Look for cards that match your credit profile

To increase your chances of approval, apply for cards with eligibility requirements that you meet. You may also look for credit cards that offer preapproval so that you can get a sense of your chances before authorizing a hard credit pull.

Become an authorized user

If you’re worried you won’t get approved a second time, you might consider becoming an authorized user on a friend or family member’s credit card. This can help you establish healthy credit -- as long as the card owner is a responsible credit user.

Apply for a secured card

Secured credit cards are more accessible to anyone with poor or no credit. That’s because secured credit cards are backed by a cash security deposit that is only refunded when the account is closed. In most cases, your credit line will be equal to your deposit amount. If your deposit is $500, for example, your credit line will generally also be $500. This protects the card issuer in case you default on your payments -- the tradeoff is access to a card that can help you start to build healthy credit habits.

Does getting denied for a credit card hurt your credit?

Though applying for a new credit card account may ding your credit score by a few points, an approval or denial won’t directly affect it. If lenders see that you have applied for several credit card accounts in a short period of time, however, they may interpret it as a signal of financial distress and consider you a higher-risk borrower.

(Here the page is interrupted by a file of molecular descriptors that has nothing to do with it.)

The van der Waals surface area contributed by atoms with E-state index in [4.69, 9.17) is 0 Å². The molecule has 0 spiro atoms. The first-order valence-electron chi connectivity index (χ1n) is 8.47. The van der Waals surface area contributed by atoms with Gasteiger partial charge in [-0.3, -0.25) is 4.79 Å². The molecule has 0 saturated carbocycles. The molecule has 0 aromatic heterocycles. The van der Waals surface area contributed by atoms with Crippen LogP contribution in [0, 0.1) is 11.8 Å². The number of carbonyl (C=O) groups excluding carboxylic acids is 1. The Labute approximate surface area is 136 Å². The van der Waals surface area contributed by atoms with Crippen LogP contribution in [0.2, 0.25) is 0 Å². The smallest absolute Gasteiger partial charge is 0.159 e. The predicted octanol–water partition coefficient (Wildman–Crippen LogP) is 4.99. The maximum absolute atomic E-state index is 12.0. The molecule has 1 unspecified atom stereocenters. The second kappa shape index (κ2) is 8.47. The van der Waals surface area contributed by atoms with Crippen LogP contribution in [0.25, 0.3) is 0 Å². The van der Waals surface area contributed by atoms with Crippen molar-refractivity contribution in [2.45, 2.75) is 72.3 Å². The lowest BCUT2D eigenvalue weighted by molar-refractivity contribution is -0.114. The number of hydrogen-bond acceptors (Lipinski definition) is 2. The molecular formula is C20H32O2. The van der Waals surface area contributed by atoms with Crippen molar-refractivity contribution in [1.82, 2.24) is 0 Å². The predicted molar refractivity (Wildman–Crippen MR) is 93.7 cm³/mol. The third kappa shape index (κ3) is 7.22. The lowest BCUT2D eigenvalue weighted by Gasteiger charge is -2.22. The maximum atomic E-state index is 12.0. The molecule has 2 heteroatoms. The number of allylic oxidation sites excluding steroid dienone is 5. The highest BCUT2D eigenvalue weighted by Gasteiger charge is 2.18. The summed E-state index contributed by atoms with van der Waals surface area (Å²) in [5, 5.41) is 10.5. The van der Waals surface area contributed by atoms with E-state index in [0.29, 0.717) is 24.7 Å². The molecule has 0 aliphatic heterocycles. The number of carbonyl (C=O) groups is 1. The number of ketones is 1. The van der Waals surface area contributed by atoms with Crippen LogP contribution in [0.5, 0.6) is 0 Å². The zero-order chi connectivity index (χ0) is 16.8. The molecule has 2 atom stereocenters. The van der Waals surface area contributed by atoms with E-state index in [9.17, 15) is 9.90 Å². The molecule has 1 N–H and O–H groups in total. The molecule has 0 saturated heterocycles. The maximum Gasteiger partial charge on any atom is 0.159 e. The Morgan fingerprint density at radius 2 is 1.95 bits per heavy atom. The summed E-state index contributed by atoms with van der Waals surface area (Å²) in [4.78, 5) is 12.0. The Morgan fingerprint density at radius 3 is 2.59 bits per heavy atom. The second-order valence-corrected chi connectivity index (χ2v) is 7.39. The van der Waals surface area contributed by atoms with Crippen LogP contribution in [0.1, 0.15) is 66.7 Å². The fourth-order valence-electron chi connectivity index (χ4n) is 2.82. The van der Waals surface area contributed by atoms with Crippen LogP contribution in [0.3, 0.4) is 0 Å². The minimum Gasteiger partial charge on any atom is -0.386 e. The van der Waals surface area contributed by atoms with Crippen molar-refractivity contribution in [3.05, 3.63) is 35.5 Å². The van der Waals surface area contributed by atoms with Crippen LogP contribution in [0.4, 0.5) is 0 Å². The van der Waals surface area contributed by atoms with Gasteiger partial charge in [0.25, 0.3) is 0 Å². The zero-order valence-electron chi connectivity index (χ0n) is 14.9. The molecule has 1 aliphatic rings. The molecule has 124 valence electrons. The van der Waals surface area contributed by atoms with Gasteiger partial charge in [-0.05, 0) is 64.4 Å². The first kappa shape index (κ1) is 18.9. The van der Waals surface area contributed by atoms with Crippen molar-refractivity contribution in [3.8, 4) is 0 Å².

The bottom line

Credit card denials are fairly common, but they don’t mean you are barred from having a credit card for the rest of your life. Try not to see a denial of your credit application as a failure, and instead ask yourself what you can do to turn the situation around. You may just need more time to build credit, less debt overall or a different type of credit card to get started.


Take steps to improve your financial situation and credit score, and you may find that the credit cards that were previously out of reach are now available to you.

The editorial content on this page is based solely on objective, independent assessments by our writers and is not influenced by advertising or partnerships. It has not been provided or commissioned by any third party. However, we may receive compensation when you click on links to products or services offered by our partners.

Erin Gobler is a personal finance writer based in Madison, Wisconsin. She writes about topics including budgeting, student loans, credit, mortgages, investing, and insurance. Her work has been published in financial publications and startups such as The Simple Dollar, LendingTree, Robinhood and more.
Holly Johnson is a credit card expert and writer who covers rewards and loyalty programs, budgeting, and all things personal finance. In addition to writing for publications like Bankrate,, Forbes Advisor and Investopedia, Johnson owns Club Thrifty and is the co-author of "Zero Down Your Debt: Reclaim Your Income and Build a Life You'll Love."